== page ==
By Tundi Agardy, Contributing Editor, MEAM. Email: firstname.lastname@example.org
In a very short time, the story of the Arctic has seemed to morph from a case study in international law that only a policy wonk could love to a sobering story of a dystopian future. As the ice recedes and access to the riches of the pole opens up, Arctic nations are clamoring to secure rights and wield new technologies in shipping and oil and gas exploration and extraction that will promote short term profitability while likely threatening long term sustainability. Environmental conditions, and their rapid rate of change, have turned a laboratory for negotiation and cooperation into the Wild West.
If there were ever a case for a holistic approach that takes the long (and big) view, it is the newly transformed, and increasingly vulnerable, Arctic region. With the loss of ice and new ability to crisscross the northernmost latitudes, the future of the Arctic is no longer the domain of surrounding countries with their established Exclusive Economic Zones. Where previously the fate of the tundra, ice cap, hydrocarbon-rich seafloor, and intensely productive marine waters in between could be determined by bilateral agreements between neighboring countries and indigenous communities, the fate of the new Arctic is a global issue. But no governance mechanism currently exists to represent global interests in the debate, and the Arctic Council – the intergovernmental forum of Arctic nations, observer nations, and permanent participants representing Arctic indigenous communities – will have to decide the future of the region on behalf of the world.
EBM could put the Arctic on the path to rational resource use
The drama at the North Pole also creates an opportunity. A commitment to EBM could put the Arctic region on a path to rational use, proactive and adaptive management, and holistic governance that includes Arctic communities dependent on the polar ecosystem. This is a region where the typical gaps that serve as an excuse for inaction do not exist. There is plenty of science, and reams of data, to support an EBM approach. There is the governance framework of the Arctic Council. Critical areas for conservation have been carefully identified (e.g., here, here, here, and here). There are heart-tugging flagships, like the starving polar bears, to attract international attention and launch campaigns for conservation. Watchdogs carefully track the progress of Arctic nations against the promises made in treaty commitments and in Council agreements. The World Wildlife Fund (WWF), for instance, produces the Arctic Council Conservation Scorecard – rating the Arctic countries on how well they are doing in place-based conservation, fisheries, black carbon, oil spill prevention, shipping, and EBM.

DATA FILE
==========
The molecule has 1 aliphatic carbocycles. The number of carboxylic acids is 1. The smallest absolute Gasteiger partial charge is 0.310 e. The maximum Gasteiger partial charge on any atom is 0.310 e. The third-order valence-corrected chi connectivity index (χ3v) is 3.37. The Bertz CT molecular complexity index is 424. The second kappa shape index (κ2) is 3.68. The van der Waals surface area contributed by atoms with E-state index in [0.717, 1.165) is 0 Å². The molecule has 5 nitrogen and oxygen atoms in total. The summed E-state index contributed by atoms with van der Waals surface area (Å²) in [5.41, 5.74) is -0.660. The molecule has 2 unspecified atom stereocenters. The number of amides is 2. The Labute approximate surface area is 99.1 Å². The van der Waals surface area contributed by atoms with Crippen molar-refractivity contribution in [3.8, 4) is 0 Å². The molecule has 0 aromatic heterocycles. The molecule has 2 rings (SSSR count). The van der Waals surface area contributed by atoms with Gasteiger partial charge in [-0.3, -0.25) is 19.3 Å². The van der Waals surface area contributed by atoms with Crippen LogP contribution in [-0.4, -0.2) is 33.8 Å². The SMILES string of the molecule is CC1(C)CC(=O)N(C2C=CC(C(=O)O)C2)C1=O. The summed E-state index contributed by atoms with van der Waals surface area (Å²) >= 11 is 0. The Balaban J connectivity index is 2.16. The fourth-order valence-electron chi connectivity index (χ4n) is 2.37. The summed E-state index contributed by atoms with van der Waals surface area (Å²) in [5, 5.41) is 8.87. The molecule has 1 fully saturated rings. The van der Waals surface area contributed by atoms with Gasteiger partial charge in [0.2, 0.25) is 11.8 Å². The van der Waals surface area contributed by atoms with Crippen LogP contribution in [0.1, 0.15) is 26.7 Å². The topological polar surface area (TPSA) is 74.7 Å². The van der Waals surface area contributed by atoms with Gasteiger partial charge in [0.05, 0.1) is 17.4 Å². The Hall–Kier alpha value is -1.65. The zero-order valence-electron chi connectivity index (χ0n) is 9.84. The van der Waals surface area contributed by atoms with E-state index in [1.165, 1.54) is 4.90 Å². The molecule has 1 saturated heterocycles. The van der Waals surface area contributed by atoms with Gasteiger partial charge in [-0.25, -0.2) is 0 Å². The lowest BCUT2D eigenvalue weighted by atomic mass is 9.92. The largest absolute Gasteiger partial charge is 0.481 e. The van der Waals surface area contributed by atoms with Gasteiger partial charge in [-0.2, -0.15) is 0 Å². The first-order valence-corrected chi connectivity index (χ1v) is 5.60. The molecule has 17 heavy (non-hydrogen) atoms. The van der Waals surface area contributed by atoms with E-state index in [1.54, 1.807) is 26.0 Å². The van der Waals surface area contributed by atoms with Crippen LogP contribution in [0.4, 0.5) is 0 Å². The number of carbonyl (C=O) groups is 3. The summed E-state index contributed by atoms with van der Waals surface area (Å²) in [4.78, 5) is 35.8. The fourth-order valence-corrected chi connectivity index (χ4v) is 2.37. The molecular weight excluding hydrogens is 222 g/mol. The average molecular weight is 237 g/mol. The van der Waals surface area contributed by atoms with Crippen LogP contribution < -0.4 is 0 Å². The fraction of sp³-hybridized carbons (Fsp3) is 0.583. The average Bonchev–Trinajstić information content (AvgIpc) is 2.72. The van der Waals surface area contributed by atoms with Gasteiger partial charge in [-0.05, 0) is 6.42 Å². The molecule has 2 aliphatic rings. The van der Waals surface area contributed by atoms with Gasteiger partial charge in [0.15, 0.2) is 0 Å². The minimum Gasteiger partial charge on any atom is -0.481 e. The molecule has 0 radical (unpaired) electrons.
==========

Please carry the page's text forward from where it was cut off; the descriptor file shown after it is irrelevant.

Let’s hope that the narrative quickly moves away from the dystopian future and back to the necessary diplomacy that would allow the nations on the Arctic Council to chart a sustainable future. That would require an open acknowledgement that EBM is not just one of many things that nations might or might not do, but rather the essential core that should be at the heart of all future agreements and action plans. (See the WWF scorecard for which nations score high in this regard, and how national attention to EBM compares to attention to other aspects of environmental management.)
Such a step might require a new ‘language’, or new way of assessing and addressing collective values. Peter Neill, director of World Ocean Observatory, sees a well-intended but failed conversation taking place at the multi-national policy, governance, and action levels. Differences in colonial vs native and scientific vs cultural vocabularies mean that people are using the same words with different meanings, and speaking and hearing without understanding each other. In his upcoming book Cryotopia – A Vision for Sustainability in the New North, he will argue for a new vocabulary and method for conflict resolution to resolve the enduring conflict between consumption and sustainability in the Arctic.
Imagine an ecosystem-oriented agreement for the Arctic
Obviously, the North and South Poles have very different situations – the Antarctic is an uninhabited continent in which territorial claims cannot be extended to the continental shelves while the Arctic is an inhabited region with sovereign jurisdictions of coastal states as well as the Central Arctic Ocean beyond national jurisdictions. However, I ask you to imagine an Arctic CCAMLR (Commission for the Conservation of Antarctic Marine Living Resources) – an international agreement focused not on fisheries, shipping, or energy, but on all the above, with maintenance of subsistence use, ecosystem functioning, and biodiversity conservation as the primary underlying goals. Indeed, it is precisely because the Arctic region is inhabited, and because the transformations taking place there present both need and opportunity, that an ecosystem-oriented agreement could be a game-changer.
The Arctic Council should work to achieve harmonized EBM that places the interests of indigenous peoples above maritime industries, commit to lasting protections for sensitive and important Arctic ecosystems within Arctic nations’ borders, and develop a plan for the central Arctic Ocean beyond national jurisdictions that protects critical areas in perpetuity. In these times of nativism, populism, mistrust, and erosion of international institutions, such utopian ideals may seem a hopelessly naïve contemplation. But Arctic nations have an opportunity here to show true leadership – leadership that represents the interests of all humanity, for today and for the tomorrows to come, rather than just special interests.